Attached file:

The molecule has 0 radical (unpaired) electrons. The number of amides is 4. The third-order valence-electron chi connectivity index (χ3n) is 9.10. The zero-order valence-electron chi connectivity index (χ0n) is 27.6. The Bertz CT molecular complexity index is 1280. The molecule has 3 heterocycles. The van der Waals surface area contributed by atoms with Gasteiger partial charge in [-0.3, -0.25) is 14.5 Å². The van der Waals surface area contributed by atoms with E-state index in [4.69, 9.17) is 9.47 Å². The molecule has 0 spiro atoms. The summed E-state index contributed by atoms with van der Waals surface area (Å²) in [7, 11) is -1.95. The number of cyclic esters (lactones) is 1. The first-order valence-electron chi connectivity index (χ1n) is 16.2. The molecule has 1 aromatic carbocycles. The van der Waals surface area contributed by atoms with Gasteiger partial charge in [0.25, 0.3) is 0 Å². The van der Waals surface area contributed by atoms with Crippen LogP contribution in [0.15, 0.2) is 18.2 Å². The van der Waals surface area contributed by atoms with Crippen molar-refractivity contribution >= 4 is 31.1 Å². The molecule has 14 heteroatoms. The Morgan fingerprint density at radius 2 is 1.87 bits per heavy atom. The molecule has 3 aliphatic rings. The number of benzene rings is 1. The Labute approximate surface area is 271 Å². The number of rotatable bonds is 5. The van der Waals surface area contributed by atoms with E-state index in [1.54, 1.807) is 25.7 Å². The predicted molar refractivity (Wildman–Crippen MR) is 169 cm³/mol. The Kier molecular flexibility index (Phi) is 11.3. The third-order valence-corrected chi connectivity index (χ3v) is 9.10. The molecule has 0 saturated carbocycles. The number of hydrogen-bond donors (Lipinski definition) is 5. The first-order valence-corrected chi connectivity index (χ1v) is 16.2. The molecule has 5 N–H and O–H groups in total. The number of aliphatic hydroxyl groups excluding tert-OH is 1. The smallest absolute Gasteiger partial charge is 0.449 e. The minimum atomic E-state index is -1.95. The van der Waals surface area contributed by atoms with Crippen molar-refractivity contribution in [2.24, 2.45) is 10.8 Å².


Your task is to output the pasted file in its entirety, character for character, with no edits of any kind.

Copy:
The molecule has 0 radical (unpaired) electrons. The number of amides is 4. The third-order valence-electron chi connectivity index (χ3n) is 9.10. The zero-order valence-electron chi connectivity index (χ0n) is 27.6. The Bertz CT molecular complexity index is 1280. The molecule has 3 heterocycles. The van der Waals surface area contributed by atoms with Gasteiger partial charge in [-0.3, -0.25) is 14.5 Å². The van der Waals surface area contributed by atoms with E-state index in [4.69, 9.17) is 9.47 Å². The molecule has 0 spiro atoms. The summed E-state index contributed by atoms with van der Waals surface area (Å²) in [7, 11) is -1.95. The number of cyclic esters (lactones) is 1. The first-order valence-electron chi connectivity index (χ1n) is 16.2. The molecule has 1 aromatic carbocycles. The van der Waals surface area contributed by atoms with Gasteiger partial charge in [0.25, 0.3) is 0 Å². The van der Waals surface area contributed by atoms with Crippen LogP contribution in [0.15, 0.2) is 18.2 Å². The van der Waals surface area contributed by atoms with Crippen molar-refractivity contribution >= 4 is 31.1 Å². The molecule has 14 heteroatoms. The Morgan fingerprint density at radius 2 is 1.87 bits per heavy atom. The molecule has 3 aliphatic rings. The number of benzene rings is 1. The Labute approximate surface area is 271 Å². The number of rotatable bonds is 5. The van der Waals surface area contributed by atoms with E-state index in [1.54, 1.807) is 25.7 Å². The predicted molar refractivity (Wildman–Crippen MR) is 169 cm³/mol. The Kier molecular flexibility index (Phi) is 11.3. The third-order valence-corrected chi connectivity index (χ3v) is 9.10. The molecule has 0 saturated carbocycles. The number of hydrogen-bond donors (Lipinski definition) is 5. The first-order valence-corrected chi connectivity index (χ1v) is 16.2. The molecule has 5 N–H and O–H groups in total. The number of aliphatic hydroxyl groups excluding tert-OH is 1. The smallest absolute Gasteiger partial charge is 0.449 e. The minimum atomic E-state index is -1.95. The van der Waals surface area contributed by atoms with Crippen molar-refractivity contribution in [2.24, 2.45) is 10.8 Å².